Today, on our Lachish archaeological tour we will dedicate some more time to learning about the Assyrian military campaign through the Kingdom of Judah. But before diving into the subject we would need some initial background.
Lachish Archaeological Tour: The Assyrian Conquest of Israel
So in 721 BCE, the Assyrian army captured the Israelite capital at Samaria; and carried away the citizens of the northern Kingdom of Israel into captivity. The virtual destruction of Israel left the southern kingdom, Judah to fend for itself among warring Near-Eastern kingdoms. After the fall of the northern kingdom; the kings of Judah tried to extend their influence and protection to those inhabitants who had not been exiled. They also sought to extend their authority northward into areas previously controlled by the Israeli kingdom.
The latter part of the reigns of King Ahaz and King Hezekiah were periods of stability. During which Judah was able to consolidate both politically and economically. Although Judah was a vassal of Assyria during this time and paid an annual tribute to the powerful empire; it was the most important state between Assyria and Egypt.
On my Lachish archaeological tour I like to mention that when Hezekiah became king of Judah, he initiated widespread religious changes; including the breaking of religious idols. He re-captured Philistine-occupied lands; formed alliances with Ashkelon and Egypt. And made a stand against Assyria by refusing to pay tribute. In response, Sennacherib attacked Judah, laying siege to Jerusalem. But the way to Jerusalem must pass through the second most important city in Judah – Lachish!
Lachish Archaeological Tour: The Five Amorite Kings
Do you remember those five Amorite kings that allied against the Israelites when they swept through the land? So yes Japhia, the Canaanite King of Lachish; is listed as one of the Five Amorite Kings that allied to repel the invasion.
After a surprise attack from the Israelites; the kings took refuge in a cave; where they were captured and put to death. Joshua and the Israelites then took the city of Lachish after a two-day siege; exterminating the populace. In 12:11, the King of Lachish is mentioned as one of the thirty-one kings conquered by Joshua. The city is assigned to the Tribe of Judah in 15:39 as part of the western foothills.
Lachish Archaeological Tour: Back to the Assyrian Conquest of the Kingdom of Judah
So of the cities in ancient Judah; Lachish was second in importance only to Jerusalem. The rebuilding of the city began in the Early Iron Age during the 10th and 9th centuries BCE when it was part of Judah. The unfortified settlement may have been destroyed c. 925 BCE by Egyptian Pharaoh Sheshonk I. In the first half of the 9th century BCE, under the kings Asa and Jehoshaphat, Lachish became an important city in the kingdom of Judah.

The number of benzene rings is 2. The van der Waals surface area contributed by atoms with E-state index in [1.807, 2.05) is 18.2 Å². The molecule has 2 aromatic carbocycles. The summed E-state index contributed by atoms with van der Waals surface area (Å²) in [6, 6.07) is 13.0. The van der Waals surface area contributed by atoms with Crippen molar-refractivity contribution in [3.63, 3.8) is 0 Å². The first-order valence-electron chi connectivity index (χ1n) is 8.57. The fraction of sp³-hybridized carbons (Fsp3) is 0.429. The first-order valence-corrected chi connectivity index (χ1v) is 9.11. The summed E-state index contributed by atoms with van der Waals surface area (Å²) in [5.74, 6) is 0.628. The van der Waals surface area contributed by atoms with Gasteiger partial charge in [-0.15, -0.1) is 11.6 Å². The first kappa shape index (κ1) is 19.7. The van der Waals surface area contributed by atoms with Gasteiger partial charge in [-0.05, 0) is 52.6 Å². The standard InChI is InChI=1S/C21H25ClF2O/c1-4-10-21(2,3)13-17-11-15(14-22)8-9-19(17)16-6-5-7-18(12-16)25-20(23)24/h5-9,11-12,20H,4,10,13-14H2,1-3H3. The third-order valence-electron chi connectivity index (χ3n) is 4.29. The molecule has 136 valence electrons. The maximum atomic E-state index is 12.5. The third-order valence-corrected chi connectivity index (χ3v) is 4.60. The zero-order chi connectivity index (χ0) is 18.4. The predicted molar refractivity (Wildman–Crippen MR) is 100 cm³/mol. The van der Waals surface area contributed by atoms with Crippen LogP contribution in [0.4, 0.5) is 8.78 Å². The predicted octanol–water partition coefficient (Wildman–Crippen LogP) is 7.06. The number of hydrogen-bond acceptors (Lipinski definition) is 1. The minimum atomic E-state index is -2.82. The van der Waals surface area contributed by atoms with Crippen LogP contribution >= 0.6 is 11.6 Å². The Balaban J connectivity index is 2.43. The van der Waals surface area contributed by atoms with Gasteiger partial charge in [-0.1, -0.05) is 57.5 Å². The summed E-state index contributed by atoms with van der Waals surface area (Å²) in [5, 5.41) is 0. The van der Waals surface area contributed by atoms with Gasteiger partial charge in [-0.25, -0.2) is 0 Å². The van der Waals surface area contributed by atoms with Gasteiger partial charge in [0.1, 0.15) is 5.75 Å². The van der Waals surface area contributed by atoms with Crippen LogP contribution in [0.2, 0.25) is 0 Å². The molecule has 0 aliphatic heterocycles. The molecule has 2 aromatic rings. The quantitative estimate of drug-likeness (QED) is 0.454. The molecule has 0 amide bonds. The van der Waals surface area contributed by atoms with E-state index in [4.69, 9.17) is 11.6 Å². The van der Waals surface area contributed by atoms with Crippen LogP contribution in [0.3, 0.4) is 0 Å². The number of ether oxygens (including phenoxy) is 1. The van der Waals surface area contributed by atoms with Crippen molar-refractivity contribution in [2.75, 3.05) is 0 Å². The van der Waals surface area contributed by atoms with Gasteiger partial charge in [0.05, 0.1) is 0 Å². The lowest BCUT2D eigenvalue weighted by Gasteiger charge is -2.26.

It was heavily fortified with massive walls and ramparts and a royal palace was built on a platform in the center of the city. Lachish was the foremost among several fortified cities and strongholds guarding the valleys that lead up to Jerusalem and the interior of the country against enemies that usually approached from the coast.
In 701 BCE, during the revolt of king Hezekiah against Assyria, it was besieged and captured by Sennacherib despite the defenders’ determined resistance. Some scholars believe that the fall of Lachish actually occurred during a second campaign in the area by Sennacherib ca. 688 BCE. The site now contains the only remains of an Assyrian siege ramp discovered so far.
Sennacherib later devoted a whole room in his “Palace without a rival”, the South-west palace in Nineveh, for artistic representations of the siege on large alabaster slabs, most of which are now on display in the British Museum. They hold depictions of Assyrian siege ramps, battering rams, sappers, and other siege machines and army units, along with Lachish architecture and its final surrender. In combination with the archaeological finds, they give a good understanding of siege warfare of the period
Lachish Archaeological Tour: The Assyrian War Machine